The goal is to develop methods of measuring quality of care and burden of disease, and evaluating interventions designed to improve healthcare.
Our work has had substantial impact on measurement of quality in the NHS, in particular developing measures of patient experience in primary care and interpreting measures of patient experience in cancer. Our studies in primary care have yielded new insights about the impact of pay-for-performance programmes in the NHS (NEJM 2009) on exception reporting in primary care (NEJM 2008), and how financial incentives have diverted attention from aspects of care that were not incentivised (BMJ 2011).
We have also shown the impact of hospital pay for performance schemes on reducing in-hospital mortality (NEJM 2012).
Other work has informed NHS policy on areas including targets for hospital readmission rates, the impact of initiatives designed to better integrate care, and the contribution of leadership training to improving hospital quality.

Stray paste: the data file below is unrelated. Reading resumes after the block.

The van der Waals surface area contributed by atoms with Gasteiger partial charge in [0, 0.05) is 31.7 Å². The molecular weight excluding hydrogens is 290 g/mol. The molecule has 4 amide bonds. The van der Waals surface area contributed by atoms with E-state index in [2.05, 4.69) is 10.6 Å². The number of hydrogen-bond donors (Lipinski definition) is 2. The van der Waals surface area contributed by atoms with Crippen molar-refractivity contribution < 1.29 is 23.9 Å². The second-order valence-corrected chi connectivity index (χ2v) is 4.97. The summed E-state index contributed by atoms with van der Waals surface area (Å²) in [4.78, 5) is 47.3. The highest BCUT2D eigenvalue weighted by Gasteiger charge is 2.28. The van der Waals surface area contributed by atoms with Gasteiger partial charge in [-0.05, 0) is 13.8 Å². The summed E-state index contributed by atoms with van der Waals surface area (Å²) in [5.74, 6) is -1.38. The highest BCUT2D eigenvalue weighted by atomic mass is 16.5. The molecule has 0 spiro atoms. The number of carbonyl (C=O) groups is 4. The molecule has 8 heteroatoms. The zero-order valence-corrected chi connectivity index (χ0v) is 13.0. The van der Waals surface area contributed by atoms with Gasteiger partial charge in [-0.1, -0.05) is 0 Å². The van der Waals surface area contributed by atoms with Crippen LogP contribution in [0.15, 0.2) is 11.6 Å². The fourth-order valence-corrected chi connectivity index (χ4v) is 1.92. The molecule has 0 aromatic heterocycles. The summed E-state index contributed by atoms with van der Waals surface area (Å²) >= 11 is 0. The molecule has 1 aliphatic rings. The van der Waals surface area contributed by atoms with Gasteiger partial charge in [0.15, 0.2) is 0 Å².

Our two-decade cohort study of dementia in England has informed health service provision by producing reliable prevalence estimates, adding to our understanding of neuropathology (NEJM 2009), and showing that a cohort effect exists in dementia prevalence, with later-born populations having a lower risk of prevalent dementia than those born earlier in the past century (Lancet 2013).
We will expand work on quality measurement in the NHS, showing how valid data on patient experience can be used to improve care, working in primary care, in acute hospitals, and with patients who have cancer. Our work will demonstrate how care can be better integrated and we will continue with long-term studies to improve the care of people with dementia.
To inform the blood service in England, we will complete a trial of 50,000 blood donors to determine the optimum safe interval between blood donations, as well as conduct further trials to assess how best to screen for iron deficiency and to prevent anaemia through personally-tailored dietary advice.